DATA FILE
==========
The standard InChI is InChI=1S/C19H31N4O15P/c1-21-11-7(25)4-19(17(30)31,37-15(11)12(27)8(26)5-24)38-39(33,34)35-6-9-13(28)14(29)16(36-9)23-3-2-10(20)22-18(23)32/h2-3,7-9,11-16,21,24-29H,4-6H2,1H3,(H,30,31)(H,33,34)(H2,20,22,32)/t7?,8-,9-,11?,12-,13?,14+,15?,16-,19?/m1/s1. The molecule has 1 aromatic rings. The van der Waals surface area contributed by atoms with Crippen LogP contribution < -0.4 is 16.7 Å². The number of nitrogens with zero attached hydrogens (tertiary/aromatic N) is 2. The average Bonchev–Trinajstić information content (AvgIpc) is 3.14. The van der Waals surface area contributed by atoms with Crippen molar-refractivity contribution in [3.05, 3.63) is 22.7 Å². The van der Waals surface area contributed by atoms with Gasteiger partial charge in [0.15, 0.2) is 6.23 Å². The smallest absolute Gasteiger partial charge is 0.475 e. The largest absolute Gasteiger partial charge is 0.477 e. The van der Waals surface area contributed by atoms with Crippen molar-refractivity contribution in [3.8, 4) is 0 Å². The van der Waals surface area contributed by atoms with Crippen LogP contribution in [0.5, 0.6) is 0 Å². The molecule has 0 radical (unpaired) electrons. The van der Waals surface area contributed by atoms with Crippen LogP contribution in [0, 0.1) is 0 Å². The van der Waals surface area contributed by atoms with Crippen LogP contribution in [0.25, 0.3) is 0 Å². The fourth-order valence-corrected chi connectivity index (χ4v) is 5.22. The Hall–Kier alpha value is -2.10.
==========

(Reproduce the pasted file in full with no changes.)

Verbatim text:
The standard InChI is InChI=1S/C19H31N4O15P/c1-21-11-7(25)4-19(17(30)31,37-15(11)12(27)8(26)5-24)38-39(33,34)35-6-9-13(28)14(29)16(36-9)23-3-2-10(20)22-18(23)32/h2-3,7-9,11-16,21,24-29H,4-6H2,1H3,(H,30,31)(H,33,34)(H2,20,22,32)/t7?,8-,9-,11?,12-,13?,14+,15?,16-,19?/m1/s1. The molecule has 1 aromatic rings. The van der Waals surface area contributed by atoms with Crippen LogP contribution < -0.4 is 16.7 Å². The number of nitrogens with zero attached hydrogens (tertiary/aromatic N) is 2. The average Bonchev–Trinajstić information content (AvgIpc) is 3.14. The van der Waals surface area contributed by atoms with Crippen molar-refractivity contribution in [3.05, 3.63) is 22.7 Å². The van der Waals surface area contributed by atoms with Gasteiger partial charge in [0.15, 0.2) is 6.23 Å². The smallest absolute Gasteiger partial charge is 0.475 e. The largest absolute Gasteiger partial charge is 0.477 e. The van der Waals surface area contributed by atoms with Crippen molar-refractivity contribution in [3.8, 4) is 0 Å². The van der Waals surface area contributed by atoms with Crippen LogP contribution in [0.5, 0.6) is 0 Å². The molecule has 0 radical (unpaired) electrons. The van der Waals surface area contributed by atoms with Crippen LogP contribution in [0, 0.1) is 0 Å². The van der Waals surface area contributed by atoms with Crippen LogP contribution in [0.25, 0.3) is 0 Å². The fourth-order valence-corrected chi connectivity index (χ4v) is 5.22. The Hall–Kier alpha value is -2.10.